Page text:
Whatever it was
that made the Reverend
Barker stoop that way,
it meant no matter
how much he screamed
at my friend Nathaniel
for being late, for not
raking the leaves,
or for raking the goddamned
leaves the wrong goddamned way,
he could only ever scowl
at the tops of his wingtip shoes
or at the cuffs of the black wool suit
he always seemed to be wearing
when he’d thunder into the yard,
or down the stairs, or through
the little speaker of some payphone
we huddled around, God
damnit Nathaniel, I told you,
I told you, Nathaniel, Goddamnit!
his fury repeating
so precisely it became a joke
we hollered through the halls,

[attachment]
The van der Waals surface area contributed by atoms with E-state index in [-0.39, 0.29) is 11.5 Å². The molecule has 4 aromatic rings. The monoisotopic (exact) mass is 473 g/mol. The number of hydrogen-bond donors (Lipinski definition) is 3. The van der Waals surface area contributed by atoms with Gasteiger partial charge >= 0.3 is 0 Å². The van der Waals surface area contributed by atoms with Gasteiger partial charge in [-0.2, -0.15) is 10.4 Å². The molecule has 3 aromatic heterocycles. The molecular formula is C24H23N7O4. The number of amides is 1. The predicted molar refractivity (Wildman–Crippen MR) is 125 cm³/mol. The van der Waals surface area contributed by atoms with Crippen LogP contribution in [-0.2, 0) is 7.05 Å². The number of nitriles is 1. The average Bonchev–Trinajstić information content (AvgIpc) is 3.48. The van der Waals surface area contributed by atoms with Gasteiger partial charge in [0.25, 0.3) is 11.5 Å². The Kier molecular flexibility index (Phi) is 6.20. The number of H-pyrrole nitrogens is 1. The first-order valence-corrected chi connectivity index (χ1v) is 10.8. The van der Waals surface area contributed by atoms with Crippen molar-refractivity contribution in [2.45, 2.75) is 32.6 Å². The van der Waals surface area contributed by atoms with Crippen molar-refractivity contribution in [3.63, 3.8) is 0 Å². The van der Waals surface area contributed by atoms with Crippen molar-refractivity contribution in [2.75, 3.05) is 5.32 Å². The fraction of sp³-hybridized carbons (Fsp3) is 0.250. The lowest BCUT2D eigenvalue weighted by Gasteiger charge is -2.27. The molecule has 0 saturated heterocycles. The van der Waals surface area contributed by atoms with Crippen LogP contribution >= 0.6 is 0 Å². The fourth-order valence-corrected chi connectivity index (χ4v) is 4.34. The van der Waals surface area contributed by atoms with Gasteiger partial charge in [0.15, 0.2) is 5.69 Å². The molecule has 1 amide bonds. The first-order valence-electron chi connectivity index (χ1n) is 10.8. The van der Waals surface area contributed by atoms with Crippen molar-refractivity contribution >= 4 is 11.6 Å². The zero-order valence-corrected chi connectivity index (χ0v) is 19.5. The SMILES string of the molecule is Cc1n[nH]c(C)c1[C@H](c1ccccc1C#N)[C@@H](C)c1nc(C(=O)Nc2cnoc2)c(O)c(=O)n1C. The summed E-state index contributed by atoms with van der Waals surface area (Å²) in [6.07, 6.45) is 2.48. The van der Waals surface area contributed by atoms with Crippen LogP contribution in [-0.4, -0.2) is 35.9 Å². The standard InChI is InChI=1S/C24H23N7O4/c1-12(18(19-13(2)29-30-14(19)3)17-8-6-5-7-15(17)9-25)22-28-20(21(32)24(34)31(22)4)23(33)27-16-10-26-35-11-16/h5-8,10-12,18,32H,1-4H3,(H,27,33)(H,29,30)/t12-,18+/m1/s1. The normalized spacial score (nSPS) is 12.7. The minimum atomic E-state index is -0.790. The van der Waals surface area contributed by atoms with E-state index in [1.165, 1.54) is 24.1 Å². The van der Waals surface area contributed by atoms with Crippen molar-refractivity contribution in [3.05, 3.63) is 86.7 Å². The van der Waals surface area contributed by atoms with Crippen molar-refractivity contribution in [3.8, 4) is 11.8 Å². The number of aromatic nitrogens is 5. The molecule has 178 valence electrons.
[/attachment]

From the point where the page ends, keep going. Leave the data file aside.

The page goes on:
changing my friend’s name
to Goddamnit Nathaniel, as in
Where the hell’s Goddamnit Nathaniel?
I told you, Goddamnit, to get me a Coke!
which was stupid but funny at fourteen,
and still just as stupidly funny at nineteen,
when we’d yell across a bonfire
Don’t bogart that joint Goddamnit
Nathaniel, Haven’t I told you
to pass the bong when you’re through?
which is still funny to me even now—
even though I look back and see,
as I could not have seen then,
that the Reverend Barker
only stooped that way
because cancer was eating his liver,
and because with each day
it became both more urgent
and more unlikely
that he would ever manage to say
whatever it was he meant
when he’d sit at the kitchen table,
or grip the black phone,
or stand in the darkened driveway
after we’d all gone home,
staring at the ground and saying nothing
to his sweet, beloved boy
Nathaniel, listen to me.
Goddamnit Nathaniel, now listen.
Nathaniel first appeared in Virginia Quarterly Review, Spring 2006.